A first post on geometry and proof

Euclidean geometry is for many students the first time they get a taste of what math is really about.  The problems don’t all fit the same pattern; it’s natural and expected that students will come up with their own arguments to prove something, rather than following a set of rules.  Ideally, geometry class also involves experimentation and conjecture.

I don’t think Park students are encountering these things for the first time in geometry.  Our students are used to investigating and asking their own questions.  And they are used to making careful arguments to support their claims.  Still, for Park students as much as students anywhere, geometry tends to be the first time that they are asked to write formal proofs.  Anyone who has taught geometry knows that writing proofs can feel to students like wearing a straightjacket.  For the first time, arguments that are correct but either vague or not axiomatic are inadmissible:

  • Opposite sides of a parallelogram have to be congruent because lines with the same slope stay the same distance apart.
  • Opposite sides of a parallelogram have to be congruent because there is no way to extend one of those sides without changing the angle of the side coming to meet it.
  • The base angles of an isosceles triangle have to be congruent because the triangle is symmetric.

I’ve stopped telling students that these arguments are not convincing.  Anyone who understands the terms they’re using would be convinced.  And I’ve even stopped telling students that they are incorrect.  They’re not incorrect; they’re just not arguments from first principles.  They appeal to intuition and common sense, as most arguments we’d make in daily life do.

Acknowledging those things, we still need to make rigorous arguments that appeal to specific principles we’ve studied in class, such as theorems about parallel lines, and theorems about congruent triangles.  For this reason, I stick to the “statement/reason” model of proofs taught in most geometry classes.  I find that if students don’t write proofs this way it is too easy for them to fall into arguments that are merely intuitive.  It’s also easy for them to fool themselves into thinking that they have enough evidence to conclude that triangles are congruent when, say, they’ve really only found two pairs of congruent sides.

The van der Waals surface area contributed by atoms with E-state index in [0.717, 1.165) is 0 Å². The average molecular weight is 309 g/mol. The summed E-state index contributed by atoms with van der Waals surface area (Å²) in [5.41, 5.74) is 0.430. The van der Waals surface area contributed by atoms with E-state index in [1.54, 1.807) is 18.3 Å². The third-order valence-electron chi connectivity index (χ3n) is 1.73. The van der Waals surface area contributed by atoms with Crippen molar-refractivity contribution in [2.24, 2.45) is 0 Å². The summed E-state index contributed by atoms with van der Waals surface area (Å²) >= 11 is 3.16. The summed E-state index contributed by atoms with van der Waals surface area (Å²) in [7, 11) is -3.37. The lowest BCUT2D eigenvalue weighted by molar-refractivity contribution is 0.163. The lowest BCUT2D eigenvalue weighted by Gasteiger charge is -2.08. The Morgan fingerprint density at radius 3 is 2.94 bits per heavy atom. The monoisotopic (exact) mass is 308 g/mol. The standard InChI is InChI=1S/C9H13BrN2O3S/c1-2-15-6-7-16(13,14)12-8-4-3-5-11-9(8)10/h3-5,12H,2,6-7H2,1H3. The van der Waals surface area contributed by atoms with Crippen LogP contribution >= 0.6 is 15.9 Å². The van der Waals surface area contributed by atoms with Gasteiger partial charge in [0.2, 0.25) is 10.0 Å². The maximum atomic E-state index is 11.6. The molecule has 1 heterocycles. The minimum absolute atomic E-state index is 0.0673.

I don’t, however, insist on the degree of rigor that most geometry books do.  Students in my classes do not write proofs that contain the sequence, “If angles form a linear pair, then they are supplementary.  If angles are supplementary, then their measures add up to 180 degrees.”  They can go right from linear pair to adding up to 180 degrees.  I don’t think that this level of following tiny steps in a chain serves the purpose of helping students to build new theorems out of the knowledge they already have.

Generally, my rule is that if students are using congruent triangles to prove something, they need to

  • Name the three pairs of sides/angles that they need to justify the congruence, providing a reason for each.
  • Name the pair of congruent triangles and say which theorem (SSS, ASA, etc) they are using.
  • Only after they’ve done all that, name the pair of sides or angles that they can now say are congruent.  To justify this, they will sometimes use the infamous “CPCTC,” or, since many students have trouble remembering what the acronym stands for, just say that they are using triangle congruence.

I think that, among Park faculty, I am one of the teachers who insists the most on some kind of standard template for proofs, even though I allow much more leeway in what can be used for a reason than most textbooks do.  I’d be interested in what other teachers ask of their students when writing geometry proofs.

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